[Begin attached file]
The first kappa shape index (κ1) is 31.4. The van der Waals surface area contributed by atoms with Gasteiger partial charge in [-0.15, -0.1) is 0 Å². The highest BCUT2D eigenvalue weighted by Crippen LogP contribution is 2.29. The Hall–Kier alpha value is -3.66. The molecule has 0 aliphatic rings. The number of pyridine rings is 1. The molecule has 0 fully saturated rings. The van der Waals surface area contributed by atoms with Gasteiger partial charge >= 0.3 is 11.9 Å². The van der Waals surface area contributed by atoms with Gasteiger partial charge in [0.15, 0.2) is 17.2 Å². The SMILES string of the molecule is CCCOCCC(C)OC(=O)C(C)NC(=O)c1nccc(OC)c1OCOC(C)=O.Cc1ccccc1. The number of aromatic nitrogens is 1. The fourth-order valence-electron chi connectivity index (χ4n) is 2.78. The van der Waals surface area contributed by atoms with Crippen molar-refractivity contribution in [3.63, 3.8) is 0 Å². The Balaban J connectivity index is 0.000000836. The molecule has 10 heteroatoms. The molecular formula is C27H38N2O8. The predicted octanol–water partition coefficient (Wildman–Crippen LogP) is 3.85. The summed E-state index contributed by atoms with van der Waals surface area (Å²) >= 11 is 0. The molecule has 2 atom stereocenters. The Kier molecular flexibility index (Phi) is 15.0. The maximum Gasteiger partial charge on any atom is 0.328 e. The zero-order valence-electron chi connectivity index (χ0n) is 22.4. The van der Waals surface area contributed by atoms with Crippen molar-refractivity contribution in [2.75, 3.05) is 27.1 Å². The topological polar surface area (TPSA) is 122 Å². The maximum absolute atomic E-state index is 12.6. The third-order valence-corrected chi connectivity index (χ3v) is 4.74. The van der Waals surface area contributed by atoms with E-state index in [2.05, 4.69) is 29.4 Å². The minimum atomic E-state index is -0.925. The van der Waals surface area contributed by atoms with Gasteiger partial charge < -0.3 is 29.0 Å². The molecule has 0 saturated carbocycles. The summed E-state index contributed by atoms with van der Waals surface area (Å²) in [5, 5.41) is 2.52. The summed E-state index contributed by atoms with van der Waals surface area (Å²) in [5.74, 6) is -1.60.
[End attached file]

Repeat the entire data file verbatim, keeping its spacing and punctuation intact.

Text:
The first kappa shape index (κ1) is 31.4. The van der Waals surface area contributed by atoms with Gasteiger partial charge in [-0.15, -0.1) is 0 Å². The highest BCUT2D eigenvalue weighted by Crippen LogP contribution is 2.29. The Hall–Kier alpha value is -3.66. The molecule has 0 aliphatic rings. The number of pyridine rings is 1. The molecule has 0 fully saturated rings. The van der Waals surface area contributed by atoms with Gasteiger partial charge >= 0.3 is 11.9 Å². The van der Waals surface area contributed by atoms with Gasteiger partial charge in [0.15, 0.2) is 17.2 Å². The SMILES string of the molecule is CCCOCCC(C)OC(=O)C(C)NC(=O)c1nccc(OC)c1OCOC(C)=O.Cc1ccccc1. The number of aromatic nitrogens is 1. The fourth-order valence-electron chi connectivity index (χ4n) is 2.78. The van der Waals surface area contributed by atoms with Crippen molar-refractivity contribution in [3.63, 3.8) is 0 Å². The Balaban J connectivity index is 0.000000836. The molecule has 10 heteroatoms. The molecular formula is C27H38N2O8. The predicted octanol–water partition coefficient (Wildman–Crippen LogP) is 3.85. The summed E-state index contributed by atoms with van der Waals surface area (Å²) >= 11 is 0. The molecule has 2 atom stereocenters. The Kier molecular flexibility index (Phi) is 15.0. The maximum Gasteiger partial charge on any atom is 0.328 e. The zero-order valence-electron chi connectivity index (χ0n) is 22.4. The van der Waals surface area contributed by atoms with Crippen molar-refractivity contribution in [2.75, 3.05) is 27.1 Å². The topological polar surface area (TPSA) is 122 Å². The maximum absolute atomic E-state index is 12.6. The third-order valence-corrected chi connectivity index (χ3v) is 4.74. The van der Waals surface area contributed by atoms with E-state index in [2.05, 4.69) is 29.4 Å². The minimum atomic E-state index is -0.925. The van der Waals surface area contributed by atoms with Gasteiger partial charge < -0.3 is 29.0 Å². The molecule has 0 saturated carbocycles. The summed E-state index contributed by atoms with van der Waals surface area (Å²) in [5, 5.41) is 2.52. The summed E-state index contributed by atoms with van der Waals surface area (Å²) in [5.74, 6) is -1.60.